enriquepeñalosa  bogotá  colombia  cities  happiness  transportation  sustainability  urbanplanning  urban  economics  government  bikes  architecture  design  socialjustice  qualityoflife  cycling  commons  antanasmockus  jaimelerner  buses  biking  pedestrians 
august 2010 by robertogreco
China to build ginormous buses that cars can drive under (video) -- Engadget
"Seriously, this is the future that China's envisioning: huge friggin' buses engulfing smaller cars on the road. Despite the silly picture and the eccentric "3D Express Coach" branding, this cunning project by Shenzhen Huashi Future Car-Parking Equipment actually makes sense. The idea is to make use of the space between regular-size cars and bridges, thus saving construction costs as well as minimizing congestion impact by allowing cars to drive underneath these jumbo buses. Fancy hitching a ride? You better start planning your move to Beijing's Mentougou district, which is where Huashi will commence building its first 186km of track at year's end. For now, enjoy the Chinese demo video after the break (translation text at source link)."
busrapidtransit  buses  2010  transport  transportation  china  travel  roads  cars 
august 2010 by robertogreco
Can the MTA Revolutionize the City's Bus System? -- New York Magazine
"The MTA has a simple, not very expensive ticket for improving how the city gets around: Revolutionize the bus. But can even the most sensible ideas get implemented these days?"
nyc  planning  subway  busrapidtransit  buses  transportation  mta  transit 
july 2010 by robertogreco
The Man Who Could Unsnarl Manhattan Traffic | Magazine
"Kheel hoped that Komanoff’s work would support a plan to offer completely free public transit. But Komanoff found that the system would still be overloaded at rush hour. Drivers had to be encouraged to travel at different times of the day. So he devised a new plan, one that charged both drivers and transit riders different rates at different times. ... Buses are always free, because the time saved when passengers aren’t fumbling for change more than makes up for the lost fare revenue. ...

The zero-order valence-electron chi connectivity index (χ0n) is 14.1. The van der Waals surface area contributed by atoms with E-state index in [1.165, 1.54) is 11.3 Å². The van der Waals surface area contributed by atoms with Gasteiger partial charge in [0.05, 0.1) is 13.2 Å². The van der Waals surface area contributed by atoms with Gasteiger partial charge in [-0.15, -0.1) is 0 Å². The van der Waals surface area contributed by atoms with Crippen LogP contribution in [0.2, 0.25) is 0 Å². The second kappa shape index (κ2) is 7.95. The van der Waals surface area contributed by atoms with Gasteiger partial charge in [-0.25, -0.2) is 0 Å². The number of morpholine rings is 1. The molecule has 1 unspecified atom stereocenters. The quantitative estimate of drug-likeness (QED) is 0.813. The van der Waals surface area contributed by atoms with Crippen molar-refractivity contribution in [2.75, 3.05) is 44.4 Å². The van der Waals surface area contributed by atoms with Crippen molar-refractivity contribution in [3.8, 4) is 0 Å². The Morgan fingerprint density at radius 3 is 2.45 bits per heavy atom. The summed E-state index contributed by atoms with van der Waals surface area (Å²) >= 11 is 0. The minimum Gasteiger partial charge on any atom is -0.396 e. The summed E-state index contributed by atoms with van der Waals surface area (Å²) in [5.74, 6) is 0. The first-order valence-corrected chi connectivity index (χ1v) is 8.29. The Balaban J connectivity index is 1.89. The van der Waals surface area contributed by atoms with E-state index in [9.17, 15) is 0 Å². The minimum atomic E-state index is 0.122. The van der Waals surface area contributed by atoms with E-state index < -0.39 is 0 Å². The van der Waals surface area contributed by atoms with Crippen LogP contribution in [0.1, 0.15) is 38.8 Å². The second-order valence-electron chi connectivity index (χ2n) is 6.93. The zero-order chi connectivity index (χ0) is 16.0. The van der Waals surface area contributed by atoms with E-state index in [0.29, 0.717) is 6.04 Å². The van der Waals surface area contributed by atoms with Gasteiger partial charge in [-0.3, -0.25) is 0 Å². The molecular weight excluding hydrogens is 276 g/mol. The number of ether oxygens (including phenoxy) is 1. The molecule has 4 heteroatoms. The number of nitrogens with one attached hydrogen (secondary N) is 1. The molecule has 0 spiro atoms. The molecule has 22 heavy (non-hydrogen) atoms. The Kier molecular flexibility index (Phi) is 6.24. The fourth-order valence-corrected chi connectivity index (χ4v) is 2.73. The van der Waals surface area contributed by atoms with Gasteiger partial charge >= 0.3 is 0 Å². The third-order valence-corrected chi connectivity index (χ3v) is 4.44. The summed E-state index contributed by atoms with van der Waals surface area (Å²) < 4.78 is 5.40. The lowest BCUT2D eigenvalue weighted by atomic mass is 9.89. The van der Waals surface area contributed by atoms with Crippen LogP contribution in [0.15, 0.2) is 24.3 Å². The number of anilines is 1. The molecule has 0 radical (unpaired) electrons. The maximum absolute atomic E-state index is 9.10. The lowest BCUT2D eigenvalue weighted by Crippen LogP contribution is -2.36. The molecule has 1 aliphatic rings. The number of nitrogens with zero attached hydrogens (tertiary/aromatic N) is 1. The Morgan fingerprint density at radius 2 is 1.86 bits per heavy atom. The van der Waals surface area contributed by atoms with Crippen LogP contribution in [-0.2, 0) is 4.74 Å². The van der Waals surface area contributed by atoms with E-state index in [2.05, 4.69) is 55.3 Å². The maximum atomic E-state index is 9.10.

Komanoff’s plan is vastly more sophisticated than a simple bridge toll. Instead of merely punishing drivers, he has built a delicate system of incentives and revenue streams. Just as a musical fugue weaves several melodic lines into a complex yet harmonious whole, Komanoff’s policy assembles all the various modes of transportation into a coherent, integrated traffic system.""

[via: http://kottke.org/10/05/taming-manhattans-traffic ]
architecture  cities  cars  manhattan  nyc  statistics  traffic  transit  transport  economics  data  transportation  excel  energy  complexity  subways  math  urban  taxis  buses  chaleskomanoff 
may 2010 by robertogreco
Quo vadis guiri? Get on the bus with mycitytrip!
"Mi amigo Marco nunca coge el autobús, dice que es el medio de transporte menos accesible para alguien que viene de fuera. Y no me extraña. Para utilizar el bus tienes que, además de tener tiempo o ser tu única opción, conocer la ciudad con cierta soltura. Nada ha aprendido el bus del metro con sus planos y sus paradas bien señaladas en los recorridos, en los andenes y en el interior de los vagones.
via:adamgreenfield  buses  travel  staycation  tourism  subways  maps  mapping  online  mycitytrip  cities  urban  information  interaction  urbanism  services  servicedesign  transit  urbancomputing  mobility 
may 2010 by robertogreco
Why Portland’s Mass Transit Rocks | Autopia | Wired.com
"There’s no end to the things that make the system, called TriMet, awesome. Its customer interaction system is amazingly useful and includes a real live person to help plan trips if you call during business hours. Its iPhone app should be widely duplicated. The Fareless Square, which allows people to ride for free downtown or just across the Willamette River, lets people move quickly and easy around downtown. The Metropolitan Area Express (MAX) rail system seamlessly transitions from inter-city streetcar to intra-city commuter rail and remains best method of transport anywhere. And the system actively looks for ways to improve, regularly handing out surveys to get feedback from riders."